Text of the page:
• Publish the test results to Azure pipelines or TFS when tests are executed to provide complete test reports and analytics. Use the test runner that supports the required test results format. Some specific result formats include JUnit, NUnit, and Visual Studio Test (TRX). This task will generate the JUnit XML formats, and Azure DevOps Build will use this XML file in its build task to grab the test results and publish to the dashboard summary of the build.

  • steps:
    - task: PublishTestResults@2
      displayName: 'Publish Test Results **/test-results*.xml **/e2e-results-junit*.xml '
      inputs:
        testResultsFiles: |
         **/test-results*.xml
         **/e2e-results-junit*.xml
    
        mergeTestResults: true
      continueOnError: true
      condition: succeededOrFailed()

  • Image title

  • Run end-to-end (E2E) tests (npm run e2e) using Protractor.
  • Use a headless browser, like Chrome Puppeter, to run on hosted agents. Some additions need to be in the file protractor.conf.js file to generate test results using JUnit reporter.
  • Image title
  • Click into the 'Variables' tab in build, add a system.debug as a name and set the value to true. This will troubleshoot to the build in debug mode.  
  • Image title

  • After the build has succeeded, build artifacts are published in the summary section. These published artifacts will be used to deploy the app later in a release (CD) pipeline.
  • Image title

  • Get the logs for a build generated during the build of the job.Image title Release Pipeline (CD) for Deploy a Node.js into Azure Web App
  • Image title
  • This will build and deploy our Node.js code (CI) into a web app through the Azure App service (CD).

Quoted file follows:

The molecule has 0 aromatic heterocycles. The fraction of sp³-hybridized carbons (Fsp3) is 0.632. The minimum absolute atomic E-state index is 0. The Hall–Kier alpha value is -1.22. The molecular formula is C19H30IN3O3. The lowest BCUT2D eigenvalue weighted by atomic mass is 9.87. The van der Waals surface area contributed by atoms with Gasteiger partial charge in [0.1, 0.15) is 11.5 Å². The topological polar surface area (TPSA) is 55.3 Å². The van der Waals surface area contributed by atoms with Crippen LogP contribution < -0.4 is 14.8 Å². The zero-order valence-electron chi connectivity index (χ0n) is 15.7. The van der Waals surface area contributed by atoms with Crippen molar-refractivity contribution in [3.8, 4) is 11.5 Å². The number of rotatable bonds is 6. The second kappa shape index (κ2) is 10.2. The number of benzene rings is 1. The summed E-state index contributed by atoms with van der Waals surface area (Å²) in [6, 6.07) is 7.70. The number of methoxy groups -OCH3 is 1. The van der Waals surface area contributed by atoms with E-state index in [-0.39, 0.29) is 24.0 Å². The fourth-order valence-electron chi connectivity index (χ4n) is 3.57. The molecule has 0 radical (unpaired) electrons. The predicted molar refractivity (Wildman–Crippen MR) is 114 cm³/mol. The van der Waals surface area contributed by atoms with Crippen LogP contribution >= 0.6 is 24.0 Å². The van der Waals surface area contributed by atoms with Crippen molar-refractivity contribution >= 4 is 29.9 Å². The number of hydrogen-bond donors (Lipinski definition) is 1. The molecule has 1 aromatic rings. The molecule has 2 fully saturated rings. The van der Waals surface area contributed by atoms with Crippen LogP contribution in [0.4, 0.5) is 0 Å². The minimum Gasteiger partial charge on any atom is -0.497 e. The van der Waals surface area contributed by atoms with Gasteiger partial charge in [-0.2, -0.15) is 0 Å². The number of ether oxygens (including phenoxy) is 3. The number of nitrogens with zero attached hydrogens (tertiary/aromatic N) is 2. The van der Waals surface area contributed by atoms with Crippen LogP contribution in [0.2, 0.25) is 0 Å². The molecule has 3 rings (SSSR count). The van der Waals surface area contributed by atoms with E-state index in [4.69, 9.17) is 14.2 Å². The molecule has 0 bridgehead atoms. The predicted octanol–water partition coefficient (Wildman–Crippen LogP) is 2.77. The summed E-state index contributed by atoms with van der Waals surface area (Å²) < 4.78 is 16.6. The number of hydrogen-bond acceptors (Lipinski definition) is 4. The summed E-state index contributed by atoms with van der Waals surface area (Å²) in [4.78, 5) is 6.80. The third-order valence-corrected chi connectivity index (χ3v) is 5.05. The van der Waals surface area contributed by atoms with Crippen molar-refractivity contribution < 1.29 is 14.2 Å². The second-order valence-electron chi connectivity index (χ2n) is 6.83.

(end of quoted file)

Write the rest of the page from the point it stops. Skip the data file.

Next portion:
• Select the Azure Resource Manager subscription for the deployment.
    • To configure a new service connection, select the Azure subscription from the list and click 'Authorize.'
    • Use the existing service principal, or if the subscription is not listed, set up an Azure service connection.
    • Set the type as function app on windows, then choose the web app's name that you created in the azure-portal.
    • In a release (CD) pipeline, artifacts are used as an input for Continuous Integration (CI) build code (Node.js) by using a package or a folder containing the app service's contents that were generated via a compressed zip or war file.
 steps:
- task: AzureRmWebAppDeployment@3
  displayName: 'Deploy Azure App Service'
  inputs:
    azureSubscription: '$(Parameters.ConnectedServiceName)'
    appType: '$(Parameters.WebAppKind)'
    WebAppName: '$(Parameters.WebAppName)'
    TakeAppOfflineFlag: true

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Topics:
azure devops ,web dev ,node.js tutorial